When Union Gen. W.T. Sherman captured Atlanta on Sept. 2, 1864, his cavalry troops were within easy striking distance, threatening Camp Sumter. This started the period of decline in importance of the camp, as prisoners were shipped out to South Carolina and coastal Georgia. The prison ceased to exist at the end of the war in May of 1865, and the camp's commandant Capt. Henry Wirz, was arrested and charged with conspiring with high Confederate officials to "impair and injure the health and destroy the lives ... of Federal prisoners" and "murder, in violation of the laws of war." A conspiracy never existed, but public anger in the North demanded retribution. Wirz was tried and found guilty by a military tribunal in Washington, D.C., and hanged. His arrest, trial, conviction and execution at the first war crimes trial remains controversial to this day.
In July and August of 1865, Clara Barton, founder of the American Red Cross, along with a detachment of laborers and soldiers and Dorence Atwater, came to Andersonville to identify and mark the graves of the Union dead. In one of the more extraordinary acts of the war, Atwater, while prisoner, was assigned to record the names of deceased prisoners for Confederate officials. Fearing the loss of the records at the end of the war, Atwater secretly made a duplicate copy of his list and hid it in his coat lining, hoping to notify the relatives of the more than 12,000 dead. Thanks to Atwater's daring act, only 460 of the 12,912 Andersonville graves had to be marked "unknown U.S. soldier." On August 17, 1865, an American flag was raised over the newly established Andersonville National Cemetery.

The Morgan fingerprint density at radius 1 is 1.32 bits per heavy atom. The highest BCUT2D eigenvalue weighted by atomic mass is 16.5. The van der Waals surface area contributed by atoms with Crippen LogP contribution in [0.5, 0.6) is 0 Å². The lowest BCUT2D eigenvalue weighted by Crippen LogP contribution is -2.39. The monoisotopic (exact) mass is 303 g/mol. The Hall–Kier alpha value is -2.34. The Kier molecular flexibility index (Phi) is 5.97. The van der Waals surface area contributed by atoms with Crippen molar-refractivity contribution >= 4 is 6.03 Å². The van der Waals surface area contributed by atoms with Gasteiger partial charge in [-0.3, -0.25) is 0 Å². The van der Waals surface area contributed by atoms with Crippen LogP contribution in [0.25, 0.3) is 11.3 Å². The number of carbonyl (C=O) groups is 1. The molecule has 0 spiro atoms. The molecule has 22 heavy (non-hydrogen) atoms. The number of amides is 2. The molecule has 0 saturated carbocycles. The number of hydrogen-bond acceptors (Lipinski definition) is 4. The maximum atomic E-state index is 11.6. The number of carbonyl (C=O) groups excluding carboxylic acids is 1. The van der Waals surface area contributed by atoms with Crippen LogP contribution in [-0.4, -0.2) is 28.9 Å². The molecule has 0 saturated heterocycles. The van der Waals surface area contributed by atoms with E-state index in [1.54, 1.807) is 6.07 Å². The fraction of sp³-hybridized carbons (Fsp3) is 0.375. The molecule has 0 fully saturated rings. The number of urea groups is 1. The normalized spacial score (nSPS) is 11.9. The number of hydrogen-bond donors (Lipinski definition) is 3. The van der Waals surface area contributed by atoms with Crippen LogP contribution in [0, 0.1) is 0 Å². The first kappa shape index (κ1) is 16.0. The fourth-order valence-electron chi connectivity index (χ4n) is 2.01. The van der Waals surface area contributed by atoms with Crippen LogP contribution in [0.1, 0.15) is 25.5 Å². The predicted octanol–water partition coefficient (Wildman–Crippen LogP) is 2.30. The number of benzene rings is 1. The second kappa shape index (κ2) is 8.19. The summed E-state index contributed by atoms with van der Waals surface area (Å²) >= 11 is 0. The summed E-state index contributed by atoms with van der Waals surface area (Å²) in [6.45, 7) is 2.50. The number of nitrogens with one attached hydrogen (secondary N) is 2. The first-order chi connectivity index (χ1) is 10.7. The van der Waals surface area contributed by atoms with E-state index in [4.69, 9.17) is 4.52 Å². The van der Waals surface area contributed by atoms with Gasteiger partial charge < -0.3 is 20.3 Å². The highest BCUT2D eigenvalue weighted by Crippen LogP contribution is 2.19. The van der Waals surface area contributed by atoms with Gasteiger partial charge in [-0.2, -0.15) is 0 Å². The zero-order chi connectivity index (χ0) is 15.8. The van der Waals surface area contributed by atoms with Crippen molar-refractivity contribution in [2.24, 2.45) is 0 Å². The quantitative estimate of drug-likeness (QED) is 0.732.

Read and add comments about this page